The fifth plenum of the 18th Party Congress wrapped up on Thursday in Beijing. This particular meeting of China’s top leaders was centered around finalizing details of the country’s 13th Five Year Plan, the outline that will shape economic and social policy in China from 2016-2020. The plan won’t officially be adopted until the National People’s Congress meets in early 2016, but its details were officially approved by the Party’s leadership during their four-day meeting this week. Here are three key areas where the fifth plenum made major announcements (you can read the whole communique in Chinese here):
As I noted yesterday, China’s aging population – a byproduct of the one-child policy and the accompanying low fertility rate — is a problem the CCP has long seen coming, but one it has only recently started to seriously deal with.
The biggest news story from the fifth plenum was that China has finally officially scrapped the one-child policy, and will allow every couple in China (every married couple; that’s an important caveat) to have two children. In practice, though, this change likely won’t mean much of a change in China’s fertility rate – Beijing already allowed couples to have two children provided one partner was an only child. The move is still politically significant, however. Enforcing the one-child rule has been an important source of income for some local governments; moving away from that means the demographic crisis is now seen an important enough to trump local resistance.
What will be of more lasting consequences for China is the decision to extend social security (“old-age insurance,” to use China’s term) to cover its entire elderly population. An online survey done by China’s state-run media outlet Xinhua found that social security is neck-and-neck with environmental protection as the issue most people care about (73.7 percent verse 73.8 percent, respectively). China’s retirees can no longer rely on family networks to provide for their needs, and there are increasing expectations for the state to do more – particularly for the elderly who fall through the cracks of China’s fragmented social security system.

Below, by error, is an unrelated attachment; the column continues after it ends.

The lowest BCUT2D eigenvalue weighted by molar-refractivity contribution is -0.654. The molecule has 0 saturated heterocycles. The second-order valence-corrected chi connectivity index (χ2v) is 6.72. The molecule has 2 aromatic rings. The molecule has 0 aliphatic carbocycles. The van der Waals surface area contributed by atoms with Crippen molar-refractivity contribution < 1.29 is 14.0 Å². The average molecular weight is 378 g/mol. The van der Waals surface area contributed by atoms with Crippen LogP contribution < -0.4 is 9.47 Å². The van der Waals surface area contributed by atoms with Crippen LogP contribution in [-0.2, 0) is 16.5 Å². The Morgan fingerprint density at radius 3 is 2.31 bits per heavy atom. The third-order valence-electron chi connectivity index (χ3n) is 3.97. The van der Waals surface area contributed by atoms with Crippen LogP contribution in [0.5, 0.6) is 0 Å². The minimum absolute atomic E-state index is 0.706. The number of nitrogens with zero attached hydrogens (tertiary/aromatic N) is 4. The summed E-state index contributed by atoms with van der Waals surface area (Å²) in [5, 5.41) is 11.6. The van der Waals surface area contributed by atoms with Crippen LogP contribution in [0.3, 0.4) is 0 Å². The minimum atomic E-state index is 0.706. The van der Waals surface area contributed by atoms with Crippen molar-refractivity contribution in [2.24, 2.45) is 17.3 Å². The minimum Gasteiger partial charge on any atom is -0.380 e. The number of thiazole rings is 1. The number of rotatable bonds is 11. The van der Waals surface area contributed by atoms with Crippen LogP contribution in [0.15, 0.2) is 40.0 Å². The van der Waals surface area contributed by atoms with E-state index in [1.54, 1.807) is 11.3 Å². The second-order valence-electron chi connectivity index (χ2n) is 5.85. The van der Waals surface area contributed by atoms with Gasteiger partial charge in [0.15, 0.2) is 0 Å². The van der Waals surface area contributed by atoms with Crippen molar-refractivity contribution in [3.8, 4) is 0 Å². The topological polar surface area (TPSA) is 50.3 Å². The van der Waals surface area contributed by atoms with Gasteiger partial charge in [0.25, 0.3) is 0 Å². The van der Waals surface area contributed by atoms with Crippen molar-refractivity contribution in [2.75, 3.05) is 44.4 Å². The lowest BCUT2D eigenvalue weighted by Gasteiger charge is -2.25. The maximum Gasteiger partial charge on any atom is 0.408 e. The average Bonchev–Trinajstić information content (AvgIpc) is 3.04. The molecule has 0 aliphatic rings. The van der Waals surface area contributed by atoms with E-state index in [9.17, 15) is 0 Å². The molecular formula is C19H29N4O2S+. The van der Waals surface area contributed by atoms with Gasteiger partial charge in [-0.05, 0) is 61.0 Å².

Economic Rebalancing Continues
At the third plenum in 2013, the CCP committed itself to the “comprehensive deepening of reform” in China’s economy. The plenum set up a new “leading group on comprehensively deepening reforms,” headed by Xi Jinping himself, to oversee China’s transition away from an export-reliant, investment-intensive economy to one based on innovation, consumption, and the service industry. Just as with China’s demographic woes, Beijing has long known that its economic model was not sustainable, but wholesale change is a difficult and drawn-out process. This year was the best chance for the new leadership to set its vision for China in stone, as the 13th Five Year Plan will be the first one approved by Xi and company.